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Tampa looks to end HIV epidemic by 2030

Mayor Jane Castor signed an executive order to join more than 350 cities pledging to end HIV.

TAMPA, Fla — Editor's note: The above video is from 2019.

Tampa is joining the fight to end the HIV epidemic within the community. 

On Friday, Mayor Jane Castor signed an executive order that will make Tampa the second Florida city to join a network of more than 350 cities "committed to ending their urban HIV epidemics by 2030." 

City leaders say Tampa is the 33rd U.S. Fast-Track City to commit to eradicating the epidemic. 

Miami joined the Fast-Track Cities network in 2015, according to leaders. 

President/CEO of Fast-Track Cities Institute (FTCI) and International Association of Providers of AIDS Care (IAPAC) Dr. José M. Zuniga and Executive Director of Empath Partners in Care (EPIC) Joy Winheim are partnering with Castor on this initiative. 

City leaders say EPIC provides "comprehensive, wrap-around services for people living with HIV throughout Tampa Bay."

“As a Fast-Track City, we will work closely with communities, service providers, law enforcement and other partners to ensure marginalized and vulnerable populations have the resources they need to learn their status and if necessary, seek treatment,” Mayor Jane Castor said. “By joining this group of Fast-Track cities, Tampa will have the support we need to help end our urban HIV epidemic.”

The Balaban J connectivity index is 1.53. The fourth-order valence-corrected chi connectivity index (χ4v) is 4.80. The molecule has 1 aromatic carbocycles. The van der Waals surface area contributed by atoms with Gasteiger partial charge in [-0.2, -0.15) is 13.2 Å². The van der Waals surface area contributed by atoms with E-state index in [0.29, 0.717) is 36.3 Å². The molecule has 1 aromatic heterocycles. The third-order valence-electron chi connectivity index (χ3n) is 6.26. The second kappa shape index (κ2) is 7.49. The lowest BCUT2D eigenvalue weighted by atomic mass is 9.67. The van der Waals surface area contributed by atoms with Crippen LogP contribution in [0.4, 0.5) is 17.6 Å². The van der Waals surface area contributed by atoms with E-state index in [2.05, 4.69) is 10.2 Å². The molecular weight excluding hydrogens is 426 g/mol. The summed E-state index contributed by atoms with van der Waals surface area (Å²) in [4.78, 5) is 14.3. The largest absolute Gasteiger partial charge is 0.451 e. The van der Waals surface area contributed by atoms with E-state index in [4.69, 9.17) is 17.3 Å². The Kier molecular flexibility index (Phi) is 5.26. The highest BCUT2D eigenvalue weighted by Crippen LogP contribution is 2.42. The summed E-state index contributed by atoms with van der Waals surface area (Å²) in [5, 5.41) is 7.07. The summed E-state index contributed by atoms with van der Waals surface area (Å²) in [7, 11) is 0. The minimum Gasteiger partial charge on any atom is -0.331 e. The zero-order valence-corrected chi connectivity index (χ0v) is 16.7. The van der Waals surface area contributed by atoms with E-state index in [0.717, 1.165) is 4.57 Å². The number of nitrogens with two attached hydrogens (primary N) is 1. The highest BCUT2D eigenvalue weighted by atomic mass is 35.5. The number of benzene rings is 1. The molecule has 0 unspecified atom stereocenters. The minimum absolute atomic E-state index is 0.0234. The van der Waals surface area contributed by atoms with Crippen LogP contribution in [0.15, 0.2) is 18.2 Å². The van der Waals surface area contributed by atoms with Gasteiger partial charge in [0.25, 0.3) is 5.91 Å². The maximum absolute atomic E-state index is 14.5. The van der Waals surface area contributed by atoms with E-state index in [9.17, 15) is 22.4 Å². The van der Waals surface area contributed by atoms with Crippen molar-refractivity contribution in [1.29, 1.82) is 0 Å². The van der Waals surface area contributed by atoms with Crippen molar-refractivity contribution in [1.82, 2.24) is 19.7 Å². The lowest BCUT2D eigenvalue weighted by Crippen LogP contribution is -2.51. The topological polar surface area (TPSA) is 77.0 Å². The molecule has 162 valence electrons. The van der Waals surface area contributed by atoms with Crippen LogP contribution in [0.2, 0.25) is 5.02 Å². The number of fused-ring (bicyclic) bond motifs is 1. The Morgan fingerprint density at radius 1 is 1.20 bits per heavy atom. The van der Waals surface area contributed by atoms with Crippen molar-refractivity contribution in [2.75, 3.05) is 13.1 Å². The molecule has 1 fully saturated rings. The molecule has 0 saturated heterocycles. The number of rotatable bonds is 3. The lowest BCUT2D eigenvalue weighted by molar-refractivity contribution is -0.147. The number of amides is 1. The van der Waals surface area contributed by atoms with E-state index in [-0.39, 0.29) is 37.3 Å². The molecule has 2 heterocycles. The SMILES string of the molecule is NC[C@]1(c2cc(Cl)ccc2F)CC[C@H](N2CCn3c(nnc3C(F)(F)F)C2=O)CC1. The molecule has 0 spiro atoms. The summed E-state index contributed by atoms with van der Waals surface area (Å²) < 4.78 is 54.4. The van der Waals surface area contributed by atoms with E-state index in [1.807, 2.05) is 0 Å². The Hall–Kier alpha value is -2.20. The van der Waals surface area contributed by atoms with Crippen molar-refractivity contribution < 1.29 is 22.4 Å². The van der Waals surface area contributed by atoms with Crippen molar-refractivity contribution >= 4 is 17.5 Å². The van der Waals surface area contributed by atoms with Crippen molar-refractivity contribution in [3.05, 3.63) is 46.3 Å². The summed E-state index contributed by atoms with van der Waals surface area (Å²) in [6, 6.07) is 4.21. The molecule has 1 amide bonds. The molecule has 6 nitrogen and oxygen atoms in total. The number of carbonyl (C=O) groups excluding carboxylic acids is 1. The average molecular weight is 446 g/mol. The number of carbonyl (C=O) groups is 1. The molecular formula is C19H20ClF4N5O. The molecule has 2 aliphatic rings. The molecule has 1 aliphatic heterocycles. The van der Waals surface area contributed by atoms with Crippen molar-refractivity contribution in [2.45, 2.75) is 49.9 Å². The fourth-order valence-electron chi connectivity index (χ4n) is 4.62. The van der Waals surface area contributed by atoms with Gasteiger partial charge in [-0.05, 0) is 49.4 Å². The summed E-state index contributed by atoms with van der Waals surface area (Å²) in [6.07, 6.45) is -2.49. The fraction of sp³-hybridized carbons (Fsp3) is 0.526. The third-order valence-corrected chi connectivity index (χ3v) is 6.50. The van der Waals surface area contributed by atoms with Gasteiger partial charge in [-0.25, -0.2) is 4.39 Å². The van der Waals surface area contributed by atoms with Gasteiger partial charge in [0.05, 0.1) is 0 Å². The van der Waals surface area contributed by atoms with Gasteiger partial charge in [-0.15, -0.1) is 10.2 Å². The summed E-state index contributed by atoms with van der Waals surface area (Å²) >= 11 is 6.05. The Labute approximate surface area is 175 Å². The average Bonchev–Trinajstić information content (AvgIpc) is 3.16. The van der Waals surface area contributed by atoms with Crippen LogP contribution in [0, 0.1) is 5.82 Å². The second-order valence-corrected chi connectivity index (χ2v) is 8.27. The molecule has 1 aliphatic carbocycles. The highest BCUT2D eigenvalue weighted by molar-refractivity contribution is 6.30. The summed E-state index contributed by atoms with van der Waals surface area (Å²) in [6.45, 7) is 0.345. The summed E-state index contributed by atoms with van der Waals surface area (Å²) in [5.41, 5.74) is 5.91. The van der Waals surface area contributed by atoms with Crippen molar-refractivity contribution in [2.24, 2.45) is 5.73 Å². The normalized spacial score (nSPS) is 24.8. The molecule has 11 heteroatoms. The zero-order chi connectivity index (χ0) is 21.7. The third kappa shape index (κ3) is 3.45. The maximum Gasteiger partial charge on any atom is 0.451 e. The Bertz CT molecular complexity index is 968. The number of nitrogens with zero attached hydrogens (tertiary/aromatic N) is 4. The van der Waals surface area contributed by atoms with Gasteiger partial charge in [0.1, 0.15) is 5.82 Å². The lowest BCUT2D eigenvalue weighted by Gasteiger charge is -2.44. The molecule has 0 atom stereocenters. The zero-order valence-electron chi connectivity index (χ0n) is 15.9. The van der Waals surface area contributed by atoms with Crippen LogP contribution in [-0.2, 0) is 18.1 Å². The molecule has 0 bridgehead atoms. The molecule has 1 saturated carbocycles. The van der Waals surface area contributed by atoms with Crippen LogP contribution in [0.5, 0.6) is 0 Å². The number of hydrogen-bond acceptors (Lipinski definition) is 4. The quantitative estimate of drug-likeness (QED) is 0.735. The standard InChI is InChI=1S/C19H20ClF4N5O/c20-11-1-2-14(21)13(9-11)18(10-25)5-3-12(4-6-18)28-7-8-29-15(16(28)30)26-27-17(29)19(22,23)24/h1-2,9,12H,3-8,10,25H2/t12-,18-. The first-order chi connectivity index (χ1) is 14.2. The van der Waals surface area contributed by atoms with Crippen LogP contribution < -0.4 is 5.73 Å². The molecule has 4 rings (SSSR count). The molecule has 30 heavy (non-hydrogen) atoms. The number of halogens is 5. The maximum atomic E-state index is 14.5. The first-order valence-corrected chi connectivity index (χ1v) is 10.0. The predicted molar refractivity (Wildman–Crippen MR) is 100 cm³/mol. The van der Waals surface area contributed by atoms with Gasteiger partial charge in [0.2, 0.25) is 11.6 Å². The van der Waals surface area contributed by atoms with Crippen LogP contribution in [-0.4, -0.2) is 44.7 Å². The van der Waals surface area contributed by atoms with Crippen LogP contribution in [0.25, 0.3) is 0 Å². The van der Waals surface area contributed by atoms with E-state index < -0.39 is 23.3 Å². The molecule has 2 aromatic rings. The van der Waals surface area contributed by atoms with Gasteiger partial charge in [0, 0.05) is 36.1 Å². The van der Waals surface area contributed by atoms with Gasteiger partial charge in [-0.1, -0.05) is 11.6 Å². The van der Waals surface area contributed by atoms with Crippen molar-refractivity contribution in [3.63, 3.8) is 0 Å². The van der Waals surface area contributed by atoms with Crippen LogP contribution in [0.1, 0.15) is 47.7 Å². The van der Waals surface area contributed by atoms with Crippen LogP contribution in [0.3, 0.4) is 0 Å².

Cities joining the Fast-Track Cities network aim to achieve UNAIDS “95-95-95-95” HIV programmatic targets, which include:

  • 95 percent of people living with HIV knowing their status
  • 95 percent of those who know their status taking antiretroviral therapy (ART)
  • 95 percent of those on ART achieving viral suppression, which means the virus is undetectable and therefore, cannot be sexually transmitted.
  • 95 percent of at-risk individuals to use combination HIV prevention

“We proudly welcome the City of Tampa to the Fast-Track Cities network," Dr. José M. Zuniga said. "We also applaud Mayor Jane Castor’s commitment to a fully-inclusive approach to ending the city’s HIV epidemic by 2030. Ultimately, the meaningful engagement of affected communities is a hallmark of successful urban HIV responses, which will guide Tampa’s efforts to leave no one behind.”

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